However, if you take money out of your account for a purpose other than buying a first home or retirement, you’ll face an early withdrawal charge of 25%. This will remove any government bonus plus a little extra to discourage savers from doing so.
For example, if you contributed the maximum amount of £4,000 and received your £1,000 bonus, you’d have £5,000. If you then withdrew this amount entirely without using it for one of the intended purposes, you’d pay an early withdrawal charge of £1,250 – meaning you’d lose £250 overall.
As a result, you’ll need to be confident that you don’t need access to your money in the short term before you contribute it.
There are both Stocks and Shares LISAs and Cash LISAs to choose from. You can open both, although you can only claim the government bonus once, so it can be more effective to hold just one.
If you have children or grandchildren, you can open a Junior ISA (JISA) in their name, too. This is a type of ISA specifically for under-18s.
JISAs come with a separate JISA allowance, currently £9,000 in the 2022/23 tax year. This allowance is held in your child’s name, making it separate from your adult ISA allowance.
You can save in a Cash JISA or invest through a Stocks and Shares JISA. Equally, you can always split the allowance between both kinds of account as you see fit.
So, if your goal for your Roth IRA-equivalent account is to provide a nest egg for a child or grandchild, a JISA could be a useful, tax-efficient option that allows you to save or invest beyond your personal ISA allowance.
2. Self-invested personal pension
A self-invested personal pension (SIPP) is another potential UK equivalent to a Roth IRA.
In a SIPP, you can contribute money towards your retirement to be held within the “pension wrapper”. Just like a Roth IRA, this is typically from after-tax income.
You then select your own investments, including stocks and shares, bonds, funds, and more, with the goal of generating a return on your money. Any interest or returns your money generates will be free from Capital Gains Tax (CGT).
It’s worth noting that you’ll be selecting your own investments in this kind of account, unlike a private or workplace pension where this is done for you by a manager.
That means you’ll need to be confident in your investment knowledge and decision-making, as mistakes with your pension savings could potentially be detrimental to the retirement lifestyle you’re able to live.
Tax relief on SIPP contributions
The UK government offers tax relief to encourage people to save for retirement in pensions. As SIPPs are a type of pension, that means you’ll receive tax relief at your marginal rate of Income Tax on money you contribute to the account.
While this differs from a Roth IRA where you have to pay any tax and then contribute it to your account, it can still be just as valuable.
In essence, this means a £100 pension contribution only “costs”:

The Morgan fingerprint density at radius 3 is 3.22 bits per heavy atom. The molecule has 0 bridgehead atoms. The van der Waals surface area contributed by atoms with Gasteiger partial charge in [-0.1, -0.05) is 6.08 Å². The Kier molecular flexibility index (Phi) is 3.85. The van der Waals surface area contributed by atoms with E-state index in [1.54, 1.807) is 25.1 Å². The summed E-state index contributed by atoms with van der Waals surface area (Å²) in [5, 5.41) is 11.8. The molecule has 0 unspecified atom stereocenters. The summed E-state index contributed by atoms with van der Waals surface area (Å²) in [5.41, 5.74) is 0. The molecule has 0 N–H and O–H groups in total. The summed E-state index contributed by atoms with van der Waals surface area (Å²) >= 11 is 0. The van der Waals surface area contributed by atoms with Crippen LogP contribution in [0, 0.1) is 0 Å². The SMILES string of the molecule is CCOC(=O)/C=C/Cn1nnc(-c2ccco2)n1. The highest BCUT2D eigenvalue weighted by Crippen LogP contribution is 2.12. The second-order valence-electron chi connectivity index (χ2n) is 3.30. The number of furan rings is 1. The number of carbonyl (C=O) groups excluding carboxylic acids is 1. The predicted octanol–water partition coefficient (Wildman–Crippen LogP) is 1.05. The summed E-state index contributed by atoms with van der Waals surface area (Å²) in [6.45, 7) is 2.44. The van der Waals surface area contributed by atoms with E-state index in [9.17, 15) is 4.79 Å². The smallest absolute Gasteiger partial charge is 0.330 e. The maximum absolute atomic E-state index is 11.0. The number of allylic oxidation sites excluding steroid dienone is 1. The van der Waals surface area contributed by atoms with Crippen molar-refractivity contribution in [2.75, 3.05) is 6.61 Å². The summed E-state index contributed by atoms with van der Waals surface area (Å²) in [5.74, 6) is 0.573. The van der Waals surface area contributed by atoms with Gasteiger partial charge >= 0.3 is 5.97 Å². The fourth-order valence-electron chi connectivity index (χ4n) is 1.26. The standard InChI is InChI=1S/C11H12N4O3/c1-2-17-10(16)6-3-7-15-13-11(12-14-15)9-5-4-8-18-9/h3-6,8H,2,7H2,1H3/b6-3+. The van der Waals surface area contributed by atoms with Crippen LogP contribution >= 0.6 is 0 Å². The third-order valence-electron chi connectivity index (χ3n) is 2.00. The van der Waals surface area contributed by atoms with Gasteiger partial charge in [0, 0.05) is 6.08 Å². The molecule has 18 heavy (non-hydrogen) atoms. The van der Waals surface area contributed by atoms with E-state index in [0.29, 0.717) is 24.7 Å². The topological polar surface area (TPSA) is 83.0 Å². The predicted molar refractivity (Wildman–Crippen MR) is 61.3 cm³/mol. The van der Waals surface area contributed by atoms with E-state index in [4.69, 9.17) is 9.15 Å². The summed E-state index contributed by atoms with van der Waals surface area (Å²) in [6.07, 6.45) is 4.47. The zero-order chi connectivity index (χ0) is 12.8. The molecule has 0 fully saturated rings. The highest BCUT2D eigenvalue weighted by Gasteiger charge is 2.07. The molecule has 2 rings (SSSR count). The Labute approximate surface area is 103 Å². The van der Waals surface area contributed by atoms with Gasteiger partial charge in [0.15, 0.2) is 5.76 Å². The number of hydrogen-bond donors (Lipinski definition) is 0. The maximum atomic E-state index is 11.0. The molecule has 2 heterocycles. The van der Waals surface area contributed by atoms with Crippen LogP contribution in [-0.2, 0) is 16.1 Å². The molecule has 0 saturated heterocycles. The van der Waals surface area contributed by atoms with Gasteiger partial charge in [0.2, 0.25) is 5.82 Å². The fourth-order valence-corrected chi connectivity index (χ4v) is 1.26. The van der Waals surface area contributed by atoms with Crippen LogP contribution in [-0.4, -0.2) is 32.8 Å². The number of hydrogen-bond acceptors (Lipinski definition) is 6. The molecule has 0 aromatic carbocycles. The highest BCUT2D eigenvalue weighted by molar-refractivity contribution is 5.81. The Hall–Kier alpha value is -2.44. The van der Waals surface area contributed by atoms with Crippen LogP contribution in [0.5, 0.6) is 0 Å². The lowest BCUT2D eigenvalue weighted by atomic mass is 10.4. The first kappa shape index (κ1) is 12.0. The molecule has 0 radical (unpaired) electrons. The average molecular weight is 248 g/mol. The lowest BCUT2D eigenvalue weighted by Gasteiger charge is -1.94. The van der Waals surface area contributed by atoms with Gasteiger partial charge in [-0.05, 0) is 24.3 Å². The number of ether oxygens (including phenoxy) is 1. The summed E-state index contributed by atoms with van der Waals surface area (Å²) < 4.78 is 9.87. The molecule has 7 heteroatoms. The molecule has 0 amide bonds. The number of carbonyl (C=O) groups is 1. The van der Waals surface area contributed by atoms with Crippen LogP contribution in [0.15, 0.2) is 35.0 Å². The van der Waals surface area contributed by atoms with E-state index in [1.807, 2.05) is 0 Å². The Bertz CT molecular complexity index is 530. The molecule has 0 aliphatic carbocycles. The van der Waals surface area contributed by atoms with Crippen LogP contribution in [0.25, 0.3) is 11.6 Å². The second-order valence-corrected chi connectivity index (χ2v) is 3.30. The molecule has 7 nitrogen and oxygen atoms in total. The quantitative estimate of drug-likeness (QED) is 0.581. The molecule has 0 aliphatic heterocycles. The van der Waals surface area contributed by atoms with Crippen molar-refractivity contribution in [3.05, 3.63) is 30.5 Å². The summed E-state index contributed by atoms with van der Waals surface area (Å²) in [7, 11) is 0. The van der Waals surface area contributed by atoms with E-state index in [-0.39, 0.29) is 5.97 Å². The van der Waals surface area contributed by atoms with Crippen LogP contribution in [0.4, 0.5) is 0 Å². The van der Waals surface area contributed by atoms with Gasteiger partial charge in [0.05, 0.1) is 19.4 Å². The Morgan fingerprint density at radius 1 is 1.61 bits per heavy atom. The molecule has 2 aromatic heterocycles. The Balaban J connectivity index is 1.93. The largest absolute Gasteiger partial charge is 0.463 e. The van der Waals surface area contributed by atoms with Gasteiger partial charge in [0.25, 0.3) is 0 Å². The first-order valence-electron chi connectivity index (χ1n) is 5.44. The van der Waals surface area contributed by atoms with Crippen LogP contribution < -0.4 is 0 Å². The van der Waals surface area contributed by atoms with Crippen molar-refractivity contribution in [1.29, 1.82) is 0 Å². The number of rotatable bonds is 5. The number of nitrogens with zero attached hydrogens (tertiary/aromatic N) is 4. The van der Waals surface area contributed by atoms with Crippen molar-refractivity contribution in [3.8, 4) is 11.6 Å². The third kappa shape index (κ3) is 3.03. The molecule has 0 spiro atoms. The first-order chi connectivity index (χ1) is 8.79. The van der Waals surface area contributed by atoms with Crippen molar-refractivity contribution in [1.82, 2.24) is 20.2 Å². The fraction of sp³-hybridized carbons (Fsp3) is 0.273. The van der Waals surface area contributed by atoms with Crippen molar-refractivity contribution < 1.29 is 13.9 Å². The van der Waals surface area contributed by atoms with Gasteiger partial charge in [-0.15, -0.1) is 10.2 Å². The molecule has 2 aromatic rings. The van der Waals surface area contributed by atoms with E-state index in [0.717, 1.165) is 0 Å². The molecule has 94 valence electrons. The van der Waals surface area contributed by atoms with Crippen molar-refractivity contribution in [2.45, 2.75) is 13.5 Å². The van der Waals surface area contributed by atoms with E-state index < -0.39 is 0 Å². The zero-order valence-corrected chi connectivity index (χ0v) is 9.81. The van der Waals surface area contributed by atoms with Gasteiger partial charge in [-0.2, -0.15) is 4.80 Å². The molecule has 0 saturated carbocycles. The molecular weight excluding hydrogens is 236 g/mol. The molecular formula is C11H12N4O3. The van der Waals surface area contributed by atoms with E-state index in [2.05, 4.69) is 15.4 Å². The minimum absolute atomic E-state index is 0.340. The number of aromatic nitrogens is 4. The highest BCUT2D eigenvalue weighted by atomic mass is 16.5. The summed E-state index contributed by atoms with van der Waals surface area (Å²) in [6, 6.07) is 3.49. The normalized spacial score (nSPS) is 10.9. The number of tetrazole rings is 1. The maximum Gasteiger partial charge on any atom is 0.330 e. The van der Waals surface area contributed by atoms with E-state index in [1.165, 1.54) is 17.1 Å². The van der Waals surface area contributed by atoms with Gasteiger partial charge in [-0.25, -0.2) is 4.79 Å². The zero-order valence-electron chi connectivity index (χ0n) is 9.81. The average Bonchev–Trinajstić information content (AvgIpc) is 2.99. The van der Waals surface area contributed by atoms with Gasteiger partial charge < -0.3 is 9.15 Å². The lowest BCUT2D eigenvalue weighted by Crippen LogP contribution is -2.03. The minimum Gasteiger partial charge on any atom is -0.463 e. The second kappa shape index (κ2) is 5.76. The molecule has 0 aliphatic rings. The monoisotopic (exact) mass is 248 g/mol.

- £80 for basic-rate taxpayers
- £60 for higher-rate taxpayers
- £55 for additional-rate taxpayers.
Basic-rate tax relief will be applied automatically, and you can claim higher- or additional-rate relief on your self-assessment tax return.
Tax relief will function differently if you have a “net pay” arrangement. In this case, your untaxed income goes straight into your pension, much like a traditional IRA. Either way, the effect is still the same: your money is tax-efficiently contributed towards your retirement.
The pension Annual Allowance limits your tax-efficient saving
As this tax relief is so valuable, there is a limit to how much you can save into your pension each year, known as the “Annual Allowance”. This is the maximum amount that can be contributed to your pension each tax year from all sources combined, including your employer, without incurring an additional tax charge.
The Annual Allowance stands at £40,000 or 100% of your earnings, whichever is lower, in the 2022/23 tax year. This is a relatively healthy sum that could allow you to build up a healthy pot each year.
You can carry forward unused Annual Allowance for up to three years. So, if you’ve used your entire allowance in the current tax year but didn’t in previous years, you’ll be able to use leftover allowance from up to three years ago.
Tax on SIPP withdrawals is more like a traditional IRA
A major difference to note between a Roth IRA and a SIPP is that, more like a traditional IRA, your SIPP withdrawals in retirement will be subject to tax, depending on how much your retirement income is.
You’ll typically only be able to access your pension at age 55 – rising to 57 in 2028. At this stage, you’ll be able to start withdrawing your funds, including usually being able to take the first 25% as a tax-free lump sum.
After that, money you take will normally be subject to Income Tax. So, how much tax you owe will depend on how much your overall retirement income is from all sources. This is unlike a Roth IRA, where eligible distributions are tax-free.
Which account is best for me and my retirement savings?
Largely, it will depend on your investment objectives. If you want to invest for your future knowing that you won’t be taxed when you come to draw on it, while also being able to access the value in it in a pinch, a Stocks and Shares ISA might be right for you.
Meanwhile, you might prefer to exclusively invest over the long term towards your retirement without the temptation to access your money. In that case, a SIPP could be a suitable option.
Or, if you’re uncomfortable with investing your money at all, a Cash ISA may be right for you – just remember that your money might lose spending power over time due to inflation.
Of course, nothing prevents you from opening multiple accounts to gain access to the various benefits that each one offers.
If you’re uncertain about which account to choose, you may want to consider seeking independent investment advice from a financial advisor.
An advisor will be able to recommend the most suitable option for you based on your personal financial situation and your investment goals.
Roth IRA UK equivalent FAQs
What is a Roth IRA UK equivalent?
What’s the difference between a Roth IRA vs a Stocks and Shares ISA?
A pension is a long-term investment. The fund value may fluctuate and can go down, which would have an impact on the level of pension benefits available. Your pension income could also be affected by the interest rates at the time you take your benefits.
The value of your investments (and any income from them) can go down as well as up and you may not get back the full amount you invested. Past performance is not a reliable indicator of future performance. Investments should be considered over the longer term and should fit in with your overall attitude to risk and financial circumstances.